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Point-of-Sale malware DMSniff targets credit card information

Point-of-Sale malware DMSniff targets credit card information
  • In contrast to other POS malware, DMSniff used a DGA (Domain Generation Algorithm) to create C&C servers.
  • DMSniff employs a string-encoding routine to hide and evade detection.

Flashpoint researchers observed a Point-of-Sale malware dubbed ‘DMSniff’ that targets small and mid-sized businesses in the entertainment, hospitality, and food industry in order to steal credit card information from customers. Researchers noted that DMSniff malware is active since 2016.

Worth noting - In contrast to other POS malware, DMSniff used a DGA (Domain Generation Algorithm) to create C&C servers.

  • This helps the malware to continue to communicate with the compromised POS device even if its domain is taken down by law enforcement authorities.
  • This also helps the malware in bypassing authentication and blocking mechanisms.

Researchers detected 11 variants of the DGA (Domain Generation Algorithm).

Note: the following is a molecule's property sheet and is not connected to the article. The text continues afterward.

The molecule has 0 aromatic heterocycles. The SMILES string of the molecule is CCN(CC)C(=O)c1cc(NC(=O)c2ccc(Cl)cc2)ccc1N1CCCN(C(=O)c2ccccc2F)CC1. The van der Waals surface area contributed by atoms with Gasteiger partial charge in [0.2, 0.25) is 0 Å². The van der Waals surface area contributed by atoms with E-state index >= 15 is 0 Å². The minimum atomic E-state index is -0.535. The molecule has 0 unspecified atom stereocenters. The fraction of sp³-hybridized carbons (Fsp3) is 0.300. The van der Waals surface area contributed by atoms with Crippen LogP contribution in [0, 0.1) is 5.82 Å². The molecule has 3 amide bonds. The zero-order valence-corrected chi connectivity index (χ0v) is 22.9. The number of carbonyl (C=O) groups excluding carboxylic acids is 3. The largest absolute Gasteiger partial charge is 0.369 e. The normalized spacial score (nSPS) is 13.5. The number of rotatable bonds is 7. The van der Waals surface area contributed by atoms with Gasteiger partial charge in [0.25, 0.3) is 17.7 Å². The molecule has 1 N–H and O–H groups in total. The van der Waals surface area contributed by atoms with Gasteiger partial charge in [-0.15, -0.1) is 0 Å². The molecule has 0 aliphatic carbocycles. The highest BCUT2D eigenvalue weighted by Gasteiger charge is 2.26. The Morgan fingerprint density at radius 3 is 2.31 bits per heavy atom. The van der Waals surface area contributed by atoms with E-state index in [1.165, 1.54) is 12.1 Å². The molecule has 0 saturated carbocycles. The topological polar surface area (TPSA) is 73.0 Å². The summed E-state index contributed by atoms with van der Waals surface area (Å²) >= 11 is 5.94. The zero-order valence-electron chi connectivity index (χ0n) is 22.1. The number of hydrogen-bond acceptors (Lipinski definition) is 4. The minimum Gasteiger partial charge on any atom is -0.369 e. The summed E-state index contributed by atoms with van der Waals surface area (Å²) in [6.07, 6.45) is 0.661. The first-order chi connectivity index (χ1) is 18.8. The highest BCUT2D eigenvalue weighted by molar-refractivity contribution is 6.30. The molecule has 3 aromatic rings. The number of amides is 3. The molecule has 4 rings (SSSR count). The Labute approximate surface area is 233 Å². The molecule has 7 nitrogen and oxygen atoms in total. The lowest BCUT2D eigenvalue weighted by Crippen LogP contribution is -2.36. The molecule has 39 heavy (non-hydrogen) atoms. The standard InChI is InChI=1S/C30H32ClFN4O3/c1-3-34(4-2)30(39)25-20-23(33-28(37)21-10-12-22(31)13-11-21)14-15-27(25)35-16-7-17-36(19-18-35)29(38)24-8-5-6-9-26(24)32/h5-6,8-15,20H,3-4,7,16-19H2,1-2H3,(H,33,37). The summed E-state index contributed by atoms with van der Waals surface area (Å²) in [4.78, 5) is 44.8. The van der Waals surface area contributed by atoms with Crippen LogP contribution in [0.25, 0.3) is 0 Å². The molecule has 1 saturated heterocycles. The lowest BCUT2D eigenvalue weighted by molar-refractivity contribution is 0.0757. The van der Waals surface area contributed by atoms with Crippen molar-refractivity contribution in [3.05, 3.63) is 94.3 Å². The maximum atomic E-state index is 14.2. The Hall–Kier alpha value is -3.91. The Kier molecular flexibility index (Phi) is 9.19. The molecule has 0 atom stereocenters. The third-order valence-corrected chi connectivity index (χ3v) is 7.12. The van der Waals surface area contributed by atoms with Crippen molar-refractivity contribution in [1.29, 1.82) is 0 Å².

How is DMSniff distributed - Attackers can distribute the DMSniff malware to compromised POS devices by either physically tampering the devices, or brute-forcing weak passwords, or exploiting vulnerabilities that exist in the devices.

However, the primary aim of the malware is to steal credit card information.

How does DMSniff steal credit card information

  • DMSniff steals credit card details from the magnetic stripes on the payment cards.
  • The malware steals the information when payment cards are swiped at a payment counter but before its encrypted and sent to the payment processor.
  • The stolen information is then sent to the C&C server operated by the attackers.
  • Attackers would then abuse the stolen card information to make transfers and purchases for themselves or would sell the data to other cybercriminals on the underground forums.

How does DMSniff evade detection - DMSniff employs a string-encoding routine to hide itself and its C&C communication and in order to evade detection. Researchers noted that this protects the malware’s capabilities from detection, making it difficult for researchers to learn its capabilities.

“There doesn't appear to be targeting by region because we've found infections in various countries. All stolen data was sent to the authorities. In cases where we had merchant IDs from the stolen data, we have been successful in working with the appropriate financial institutions to contact the victims,” Jason Reaves, Principal Threat Researcher at Flashpoint told ZDNet.

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